The Chinese are not creative as such. They are an extremely conservative group, one thing shared among most of the sub-groups. They believe in traditional values, whatever they may be, and they are not innovative, culturally speaking.
They think in terms of 100 years or 1000 years. This is difficult for Westerners or Western educated people to understand. In some respects, Indians have succeeded by placating Western creativity while holding similar traditional values like the Chinese.
Farmers can understand this, especially those with fruit trees. It may take 5 or 10 years for a tree to grow to the maturity required to produce nice tasting fruit. Good wine, in addition to the growing process, is more valued when aged for decades. The entire process can mean a lifetime.
It should be also noted that any nation-state strives to increase the wealth and power of their nation by any means, whether by mandate or by lust for power, regardless of the system used to do so.
It's hard for Western Investors to take a Chinese view of the markets, that is to say, a long term global macro view. Certain hedge funds and analysts do this, realizing that macro fundamentals will ultimately overwhelm any short term market dislocations. But it's harder for investors. Saying that investors had a 'buy and hold' mentality for 20 years during the 80's and 90's is unfair because during this period the market relatively went up. Would they have had the same view in a bear market?
This doesn't mean investors should sit on losing positions forever hoping they will return. Simply, that with the right analysis, it can't lose. Use any analogy; if you are selling water in the desert and people are dying of dehydration, it's just a question of time before business will explode. Smart marketers use arguments to invest in their company, such as those promoting their business models using similar analogies. Ultimately, reality always wins. You can't fight gravity and you can't turn Iron into Gold for a price that would justify the process.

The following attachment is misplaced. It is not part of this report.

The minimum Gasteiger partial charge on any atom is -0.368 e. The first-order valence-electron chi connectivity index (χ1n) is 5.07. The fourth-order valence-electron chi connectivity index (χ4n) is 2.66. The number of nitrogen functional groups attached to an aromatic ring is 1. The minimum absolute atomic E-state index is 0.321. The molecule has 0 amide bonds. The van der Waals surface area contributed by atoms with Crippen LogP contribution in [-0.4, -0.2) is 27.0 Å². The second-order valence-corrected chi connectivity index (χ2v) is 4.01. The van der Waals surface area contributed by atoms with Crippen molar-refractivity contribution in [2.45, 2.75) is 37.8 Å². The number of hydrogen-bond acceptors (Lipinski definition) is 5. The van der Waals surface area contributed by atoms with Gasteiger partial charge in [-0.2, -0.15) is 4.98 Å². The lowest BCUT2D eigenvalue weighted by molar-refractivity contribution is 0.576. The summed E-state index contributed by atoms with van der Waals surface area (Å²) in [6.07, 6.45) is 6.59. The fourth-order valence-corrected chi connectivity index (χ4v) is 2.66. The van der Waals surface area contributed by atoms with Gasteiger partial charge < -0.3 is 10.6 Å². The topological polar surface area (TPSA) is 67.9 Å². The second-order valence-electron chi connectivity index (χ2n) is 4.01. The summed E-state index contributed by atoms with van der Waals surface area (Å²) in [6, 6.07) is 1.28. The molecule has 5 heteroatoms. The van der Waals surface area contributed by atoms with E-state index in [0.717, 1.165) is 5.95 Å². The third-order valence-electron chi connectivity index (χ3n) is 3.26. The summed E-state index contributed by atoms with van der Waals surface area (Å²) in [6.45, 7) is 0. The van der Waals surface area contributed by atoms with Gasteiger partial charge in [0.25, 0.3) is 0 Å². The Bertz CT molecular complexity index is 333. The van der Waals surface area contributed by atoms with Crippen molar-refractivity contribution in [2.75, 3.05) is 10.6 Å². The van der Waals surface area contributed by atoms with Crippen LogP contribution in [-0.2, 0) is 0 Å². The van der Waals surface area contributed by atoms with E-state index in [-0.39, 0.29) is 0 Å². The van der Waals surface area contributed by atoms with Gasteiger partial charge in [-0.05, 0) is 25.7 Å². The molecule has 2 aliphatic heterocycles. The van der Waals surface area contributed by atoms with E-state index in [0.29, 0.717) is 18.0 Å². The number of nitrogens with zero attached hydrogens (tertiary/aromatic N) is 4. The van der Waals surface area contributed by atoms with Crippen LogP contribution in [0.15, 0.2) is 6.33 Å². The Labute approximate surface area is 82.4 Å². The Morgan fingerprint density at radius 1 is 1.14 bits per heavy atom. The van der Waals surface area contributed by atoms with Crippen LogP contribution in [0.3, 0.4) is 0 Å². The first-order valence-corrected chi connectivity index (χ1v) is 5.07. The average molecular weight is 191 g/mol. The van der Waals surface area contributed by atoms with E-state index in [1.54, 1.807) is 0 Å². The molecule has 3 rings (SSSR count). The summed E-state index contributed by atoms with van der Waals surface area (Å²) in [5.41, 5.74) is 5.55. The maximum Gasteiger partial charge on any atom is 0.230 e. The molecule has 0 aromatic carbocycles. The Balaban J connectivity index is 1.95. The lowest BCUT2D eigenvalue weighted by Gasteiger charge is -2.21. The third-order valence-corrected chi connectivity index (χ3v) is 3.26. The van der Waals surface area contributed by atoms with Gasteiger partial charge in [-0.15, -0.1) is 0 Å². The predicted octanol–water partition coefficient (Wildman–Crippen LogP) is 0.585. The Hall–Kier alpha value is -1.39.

The mathematical analysis especially on a macro level, if done correctly, cannot be completely wrong. Of course other factors may come into play, a common one recently are Fed speeches that have little information value but large impact on the market. But these reactions are usually short lived.
The same long term thinking can apply to any aspect of our lives; health, business, relationships, or projects. The modern version of capitalism teaches us to think in the next 24 hours. If we can't make a buck this quarter, it doesn't exist. Taking a long term view requires patience, perseverance, and understanding. If you look at any person's career, only after years of experience do they gain mastery of their industry. Child development is another good example, it takes an entire decade for a small child to grow into a full adult. Why do we take a different view on investing, or in our business?
Long term thinking isn't about disregarding the present, it's about understanding macro (global) implications on a longer time frame in synergy. Those who have suffered through natural disasters like Hurricane's Katrina and Sandy are examples of how to look only in the short term. In great contrast, the Great Pyramids in Egypt were actually built to withstand large earthquakes by using a brick locking system of non standard sizes (think Tetris). Other ancient structures have also survived thousands of years, and new theories indicate the Pyramids may be actually much older than we think. Whoever built such structures certainly had a long term view on construction.
How to do it